Motivation Process



In its simplest form, the motivation process begins with a need, an individual’s perception of a deficiency. For instance, an employee might feel the need for more challenging work, for higher pay, for time off, or for the respect and admiration of colleagues. These needs lead to thought processes that guide an employee’s decision to satisfy them and to follow a particular course of action. If an employee’s chosen course of action results in the anticipated out come and reward, that person is likely to be motivated by the prospect of a similar reward to act the same way in the future. However, if the employee’s action does not result in the expected reward, he or she is unlikely to repeat the behavior. Thus, the reward acts as feedback mechanism to help the individual evaluate the consequences of the behavior when considering futures action.




Core Phases of the Motivational Process



1) Need Identification: First phase of motivation process is need identification where the employee feels his/her some unsatisfied need. The motivation process begins with an unsatisfied need, which creates tension and drives an individual to search for goals that, if attained, will satisfy the need and reduce the tension.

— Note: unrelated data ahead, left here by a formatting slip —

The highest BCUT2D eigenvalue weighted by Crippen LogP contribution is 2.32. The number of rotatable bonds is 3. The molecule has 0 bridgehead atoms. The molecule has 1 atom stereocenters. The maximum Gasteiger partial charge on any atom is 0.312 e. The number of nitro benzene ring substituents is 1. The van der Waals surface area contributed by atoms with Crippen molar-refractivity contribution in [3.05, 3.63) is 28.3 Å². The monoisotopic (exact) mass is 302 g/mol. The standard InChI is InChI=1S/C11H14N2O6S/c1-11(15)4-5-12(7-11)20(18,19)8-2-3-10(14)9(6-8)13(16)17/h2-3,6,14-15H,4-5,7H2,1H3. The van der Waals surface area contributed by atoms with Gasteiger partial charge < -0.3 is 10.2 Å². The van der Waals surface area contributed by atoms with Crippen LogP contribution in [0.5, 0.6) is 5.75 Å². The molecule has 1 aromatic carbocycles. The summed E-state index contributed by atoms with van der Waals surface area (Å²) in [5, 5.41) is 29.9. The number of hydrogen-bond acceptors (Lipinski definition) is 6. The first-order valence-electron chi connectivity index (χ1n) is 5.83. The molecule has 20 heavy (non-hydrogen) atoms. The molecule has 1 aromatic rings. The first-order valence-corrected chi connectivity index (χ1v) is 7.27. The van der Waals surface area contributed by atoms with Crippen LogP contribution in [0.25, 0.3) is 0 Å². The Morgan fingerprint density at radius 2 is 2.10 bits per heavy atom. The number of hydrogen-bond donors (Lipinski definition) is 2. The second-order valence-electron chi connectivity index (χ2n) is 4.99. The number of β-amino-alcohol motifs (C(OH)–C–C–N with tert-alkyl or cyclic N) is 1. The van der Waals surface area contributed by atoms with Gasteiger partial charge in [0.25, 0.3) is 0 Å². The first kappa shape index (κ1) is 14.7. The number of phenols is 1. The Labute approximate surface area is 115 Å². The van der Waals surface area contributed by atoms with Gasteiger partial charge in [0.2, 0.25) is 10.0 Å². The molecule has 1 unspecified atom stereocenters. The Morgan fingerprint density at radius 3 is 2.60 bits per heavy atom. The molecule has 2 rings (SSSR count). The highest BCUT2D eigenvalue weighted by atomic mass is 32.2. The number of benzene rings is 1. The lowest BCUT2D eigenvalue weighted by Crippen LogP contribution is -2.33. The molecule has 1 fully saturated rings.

2) Searching Ways to satisfy needs: Second phase is finding the different alternatives that can be used to satisfy the needs, which were felt in first stage. These needs lead to thought processes that guide an employee’s decision to satisfy them and to follow a particular course of action

3) Selecting Goals: Once if the need is assessed and employee is able to find out the way to satisfy the need than next phase is selection of goals to be performed.

4) Employee Performance: These needs lead to thought processes that guide an employee’s decision to satisfy them and to follow a particular course of action in form of performance.

5) Consequences of performance Reward/punishments:
If an employee’s chosen course of action results in the anticipated out come and reward, that person is likely to be motivated by the prospect of a similar reward to act the same way in the future. However, if the employee’s action does not result in the expected reward, he or she is unlikely to repeat the behavior

6) Reassessment of Need deficiencies:
Once felt need is satisfied through certain rewards in response to performance than employee reassesses any deficiencies and entire process is repeated again.